I finally worked out that something else was wrong Monday night, when my eyes decided to up the ante by itching and hurting enough that I couldn’t sleep a wink. OK, I said. We’ll see the doctor tomorrow morning, Lemme sleep! But no, they kept on whining loudly all night, perhaps justifiably convinced that I earned it. I left my apartment without any vision correction, since I figured out that contact lenses would be unweyes. I have no glasses. I can’t wear them because they bend light so much they give me a headache.

On opening the door from my apartment complex, I quickly learned another symptom of eye infections: photosensitivity. Outside hit me like a nuke. I literally fell over backward, lay cursing the powers that be for a good 2 minutes, then made it up the stairs (very slowly) to get 2 pair of sunglasses. This is a good thing about being Californian; necessary or not, you always have shades nearby. I went back outside, looking straight down with my hand shielding my eyes in a bizarre salute to the sidewalk, and only then realized it was a cloudy day.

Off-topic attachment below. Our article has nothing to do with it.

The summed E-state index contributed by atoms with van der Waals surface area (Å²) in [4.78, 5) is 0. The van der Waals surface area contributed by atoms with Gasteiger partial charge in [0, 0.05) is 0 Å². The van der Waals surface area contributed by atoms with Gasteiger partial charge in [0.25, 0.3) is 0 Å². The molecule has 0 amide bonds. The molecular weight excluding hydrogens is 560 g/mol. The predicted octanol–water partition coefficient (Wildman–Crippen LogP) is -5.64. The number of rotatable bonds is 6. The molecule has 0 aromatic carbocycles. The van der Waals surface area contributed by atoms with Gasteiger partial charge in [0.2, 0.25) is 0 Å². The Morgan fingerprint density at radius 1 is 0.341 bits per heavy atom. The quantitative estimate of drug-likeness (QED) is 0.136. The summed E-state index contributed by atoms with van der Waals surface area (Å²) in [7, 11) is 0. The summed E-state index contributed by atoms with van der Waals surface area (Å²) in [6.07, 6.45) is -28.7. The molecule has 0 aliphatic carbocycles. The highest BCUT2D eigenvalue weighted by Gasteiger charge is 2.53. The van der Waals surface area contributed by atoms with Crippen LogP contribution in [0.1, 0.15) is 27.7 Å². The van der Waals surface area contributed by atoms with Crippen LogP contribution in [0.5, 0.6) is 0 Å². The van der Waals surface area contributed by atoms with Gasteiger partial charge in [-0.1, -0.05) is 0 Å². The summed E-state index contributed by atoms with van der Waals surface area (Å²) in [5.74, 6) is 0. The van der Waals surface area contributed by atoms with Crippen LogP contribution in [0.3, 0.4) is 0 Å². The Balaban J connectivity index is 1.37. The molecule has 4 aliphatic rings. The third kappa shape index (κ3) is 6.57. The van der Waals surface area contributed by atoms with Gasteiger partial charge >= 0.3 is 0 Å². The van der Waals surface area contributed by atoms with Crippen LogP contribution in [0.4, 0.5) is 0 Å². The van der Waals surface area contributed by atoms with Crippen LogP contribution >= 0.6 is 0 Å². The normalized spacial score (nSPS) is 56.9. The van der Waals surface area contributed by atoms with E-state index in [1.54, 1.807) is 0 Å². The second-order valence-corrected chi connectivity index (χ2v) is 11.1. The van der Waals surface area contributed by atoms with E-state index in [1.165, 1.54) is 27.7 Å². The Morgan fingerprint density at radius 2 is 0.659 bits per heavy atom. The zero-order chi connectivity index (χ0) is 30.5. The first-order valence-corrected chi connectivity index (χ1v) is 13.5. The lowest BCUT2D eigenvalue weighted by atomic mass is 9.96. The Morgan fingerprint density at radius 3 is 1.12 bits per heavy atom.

I didn’t know quite how to get to my optometrist without incident. My vision is -8 myopia and 4.5 astigmatism, which is medical speak for fucking blind. If you don’t know your prescription, trust me, mine is worse. I am, in fact, legally blind in the US without correction. And so it seemed wandering around Graz. I came to an intersection and fortunately remembered there was a curb there, cuz I would otherwise have pitched forward into oncoming traffic. So I stood there, wondering how I could tell it was safe to cross. I couldn’t see a red blur that might turn in to a green blur. I could simply wait a minute and make a break for it. I could get a taxi, except that requires a working visual system. I figured I would wait and ask a pedestrian as soon as one came close enough to be identifiable as such. Then I suddenly heard the familiar beep boop from across the street that we normally ignore. Hey, that’s really thoughtful, I thought.

My optometrist took one look at me and said, “Oh my God.” Good way to set the tone. He told me I must immediately go to a medical doctor, which he was not. Well, I said, you know how blind I am right now, and my German is as bad as it was when I was here 2 weeks ago. Do you know anyone who can see me without an appointment? He called around and recommended someone nearby. By now, I had become a minor celebrity, with all the staff checking out my eyes like they were museum pieces, or shone as brightly as Juliet’s in the oh so evocative balcony scene: